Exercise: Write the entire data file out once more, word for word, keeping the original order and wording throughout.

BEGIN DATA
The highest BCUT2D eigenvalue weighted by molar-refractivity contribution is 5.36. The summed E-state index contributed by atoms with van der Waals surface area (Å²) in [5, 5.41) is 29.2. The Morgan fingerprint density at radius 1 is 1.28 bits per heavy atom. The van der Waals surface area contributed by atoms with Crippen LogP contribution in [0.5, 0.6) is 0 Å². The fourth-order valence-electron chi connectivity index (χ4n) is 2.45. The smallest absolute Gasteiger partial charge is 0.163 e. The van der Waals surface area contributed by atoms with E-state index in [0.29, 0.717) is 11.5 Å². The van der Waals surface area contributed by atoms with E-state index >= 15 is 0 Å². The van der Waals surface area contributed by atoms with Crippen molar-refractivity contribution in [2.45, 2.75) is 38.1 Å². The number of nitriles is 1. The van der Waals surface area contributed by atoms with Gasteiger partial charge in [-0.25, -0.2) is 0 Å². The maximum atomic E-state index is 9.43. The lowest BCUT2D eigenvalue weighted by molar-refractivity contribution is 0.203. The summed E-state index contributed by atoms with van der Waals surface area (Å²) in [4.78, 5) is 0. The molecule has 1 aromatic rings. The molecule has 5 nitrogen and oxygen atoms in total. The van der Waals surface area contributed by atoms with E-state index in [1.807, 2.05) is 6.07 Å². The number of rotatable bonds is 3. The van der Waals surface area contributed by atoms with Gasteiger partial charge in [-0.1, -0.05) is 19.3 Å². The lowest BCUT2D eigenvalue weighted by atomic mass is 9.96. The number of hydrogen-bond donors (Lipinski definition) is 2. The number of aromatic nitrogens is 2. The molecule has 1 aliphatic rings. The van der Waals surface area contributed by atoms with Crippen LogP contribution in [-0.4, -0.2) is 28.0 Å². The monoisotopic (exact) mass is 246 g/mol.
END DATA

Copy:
The highest BCUT2D eigenvalue weighted by molar-refractivity contribution is 5.36. The summed E-state index contributed by atoms with van der Waals surface area (Å²) in [5, 5.41) is 29.2. The Morgan fingerprint density at radius 1 is 1.28 bits per heavy atom. The van der Waals surface area contributed by atoms with Crippen LogP contribution in [0.5, 0.6) is 0 Å². The fourth-order valence-electron chi connectivity index (χ4n) is 2.45. The smallest absolute Gasteiger partial charge is 0.163 e. The van der Waals surface area contributed by atoms with E-state index in [0.29, 0.717) is 11.5 Å². The van der Waals surface area contributed by atoms with E-state index >= 15 is 0 Å². The van der Waals surface area contributed by atoms with Crippen molar-refractivity contribution in [2.45, 2.75) is 38.1 Å². The number of nitriles is 1. The van der Waals surface area contributed by atoms with Gasteiger partial charge in [-0.25, -0.2) is 0 Å². The maximum atomic E-state index is 9.43. The lowest BCUT2D eigenvalue weighted by molar-refractivity contribution is 0.203. The summed E-state index contributed by atoms with van der Waals surface area (Å²) in [4.78, 5) is 0. The molecule has 1 aromatic rings. The molecule has 5 nitrogen and oxygen atoms in total. The van der Waals surface area contributed by atoms with E-state index in [1.807, 2.05) is 6.07 Å². The number of rotatable bonds is 3. The van der Waals surface area contributed by atoms with Gasteiger partial charge in [-0.1, -0.05) is 19.3 Å². The lowest BCUT2D eigenvalue weighted by atomic mass is 9.96. The number of hydrogen-bond donors (Lipinski definition) is 2. The number of aromatic nitrogens is 2. The molecule has 1 aliphatic rings. The van der Waals surface area contributed by atoms with Crippen LogP contribution in [-0.4, -0.2) is 28.0 Å². The monoisotopic (exact) mass is 246 g/mol.